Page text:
Help – Our schedule isn’t working

Crafting a Homeschool schedule is difficult for many parents because the only schedule they know is that of a mainstream school. But as a Homeschooler, you can throw that schedule out the window if it doesn’t work for you! Homeschooling provides the awesome flexibility for parents to create any schedule that meets their family’s needs.

Fortunately, each State only requires that you cover the curriculum. They don’t tell you what hours or days you must Homeschool — you figure that out yourself. For instance, if a parent works, the children might Homeschool during the late afternoons on those days. Others find doing their Homeschooling each morning is a helpful way to go. The best part is you can make a plan that suits your family circumstances. Here are a few options that various parents have shared with us.

Traditional or Yearly Schedule

This type of schedule usually runs from the end of January through December and is by far the most popular. Many Homeschoolers look at the Terms and the weeks their State requires and use that as a guide. For example, they begin on the first day of Term 1 in their own State and work through the 10 weeks to ensure they line up with the regular school holidays. This can be helpful as they will get the benefit of school holidays with friends and the added school holiday attractions that are put on.

Families that use this schedule usually Homeschool four or five days a week, take days off if necessary, or for holidays. Many families like to take their own holidays mid-term to avoid the extra cost and busy traffic times. It all just depends on what works best for you and your family.

Year-round Schooling

Some prefer to Homeschool year-round and they love it. They take more breaks than most traditional Homeschoolers and they do Homeschool all throughout the year. There are other benefits that come with following a year-round schedule, including:

No holiday slide: The kids continue to Homeschool during the holidays so they don’t fall behind or lose any knowledge that they gained the year before.
Flexibility: Some like to work according to the seasons. They Homeschool more in the summer and take frequent breaks in the winter while still learning.
No cramming: Year-round Homeschoolers have more time to work on challenging subjects, which means less stress for everyone.
Building a rhythm: Some kids generally keep a positive tempo all year long. The breaks they take aren’t huge so they don’t interfere with their learning momentum.

Weekly Scheduling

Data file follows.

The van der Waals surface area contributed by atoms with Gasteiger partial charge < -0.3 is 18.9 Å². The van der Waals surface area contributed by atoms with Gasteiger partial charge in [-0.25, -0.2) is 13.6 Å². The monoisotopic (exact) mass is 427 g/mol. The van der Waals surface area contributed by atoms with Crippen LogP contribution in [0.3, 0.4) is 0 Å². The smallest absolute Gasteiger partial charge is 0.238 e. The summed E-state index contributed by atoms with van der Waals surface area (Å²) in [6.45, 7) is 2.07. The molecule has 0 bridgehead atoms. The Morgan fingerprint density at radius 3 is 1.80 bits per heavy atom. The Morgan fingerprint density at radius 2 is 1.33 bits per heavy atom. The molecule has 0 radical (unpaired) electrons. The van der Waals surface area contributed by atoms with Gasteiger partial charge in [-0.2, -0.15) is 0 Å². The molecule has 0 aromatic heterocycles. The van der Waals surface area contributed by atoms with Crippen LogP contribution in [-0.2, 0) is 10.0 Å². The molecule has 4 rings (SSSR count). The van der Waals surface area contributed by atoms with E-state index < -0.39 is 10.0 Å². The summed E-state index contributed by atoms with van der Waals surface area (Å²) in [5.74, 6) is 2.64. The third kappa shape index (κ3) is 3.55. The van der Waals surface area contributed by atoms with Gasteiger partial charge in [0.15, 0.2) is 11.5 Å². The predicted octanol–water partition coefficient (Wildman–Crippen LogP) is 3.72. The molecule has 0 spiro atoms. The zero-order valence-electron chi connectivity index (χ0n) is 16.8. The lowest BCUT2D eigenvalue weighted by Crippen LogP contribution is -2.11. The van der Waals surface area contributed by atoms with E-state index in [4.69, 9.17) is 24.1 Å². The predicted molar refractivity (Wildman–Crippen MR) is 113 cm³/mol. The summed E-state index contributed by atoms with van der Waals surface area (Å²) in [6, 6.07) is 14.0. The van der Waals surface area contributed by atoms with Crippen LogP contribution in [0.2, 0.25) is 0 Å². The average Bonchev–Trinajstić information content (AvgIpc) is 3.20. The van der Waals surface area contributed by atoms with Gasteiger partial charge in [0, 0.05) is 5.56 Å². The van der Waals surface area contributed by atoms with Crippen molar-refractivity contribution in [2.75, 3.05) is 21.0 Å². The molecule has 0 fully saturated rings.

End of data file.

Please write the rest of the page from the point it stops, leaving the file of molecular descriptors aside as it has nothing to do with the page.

After you determine whether a traditional schedule or year-round schedule is best for your family, you can decide how you will construct your week-to-week schedule. For example, you could Homeschool four days a week and use one day as a catch-up day. Some parents Homeschool at home three days a week and join a Homeschool group for one or two days a week.

A strict Monday through Friday schedule is not mandatory. Working parents often Homeschool on weekends and provide a couple of days off during the week. You can tweak your schedule to align with your work schedule.

Block and Loop Schedules

Instead of doing math every day for 40 minutes to an hour, some parents “block” large amounts of time to focus on the subject. For instance, you could block two hours on Tuesday and Thursday for math and two hours on Monday and Wednesday for science. This allows you to focus on a particular subject and still have time for other activities and lessons.

With a loop schedule, you simply choose a few subjects that your kids enjoy and pick a day or two that you can study them. For example, if your child likes music, maybe you could focus on it every Friday. Then, each week you loop back to that subject on the chosen day. You can choose any subject and any day during the week. It’s your call.

Daily Schedules

Daily schedules vary for Homeschoolers. Some prefer starting in the morning, others Homeschool during the evening. It really depends on when you have time, especially if you have a job, and when your kids learn best. In many cases, kids learn best mid-morning, so that’s when we concentrate on the more difficult subjects. If you cover Maths, & English each day, you only have to do one other block subject each day to cover the full curriculum. Two extra subjects if in Highschool.

The amount of time you Homeschool each day will also vary. It is common to find your child is done with school in two-three hours. As your kids get older, it may take them longer to do the more complicated subjects, but you’ll never spend as much time schooling as kids do in mainstream classrooms due to the interruptions that occur there.

If you compare a Homeschool day to a traditional school day, you’ll notice a significant difference. Traditional schools have so many more interruptions during the day. As a Homeschooler, you have the luxury of providing a focused, one-on-one educational experience with fewer distractions. After all, you don’t have 20+ kids with various personalities in a classroom.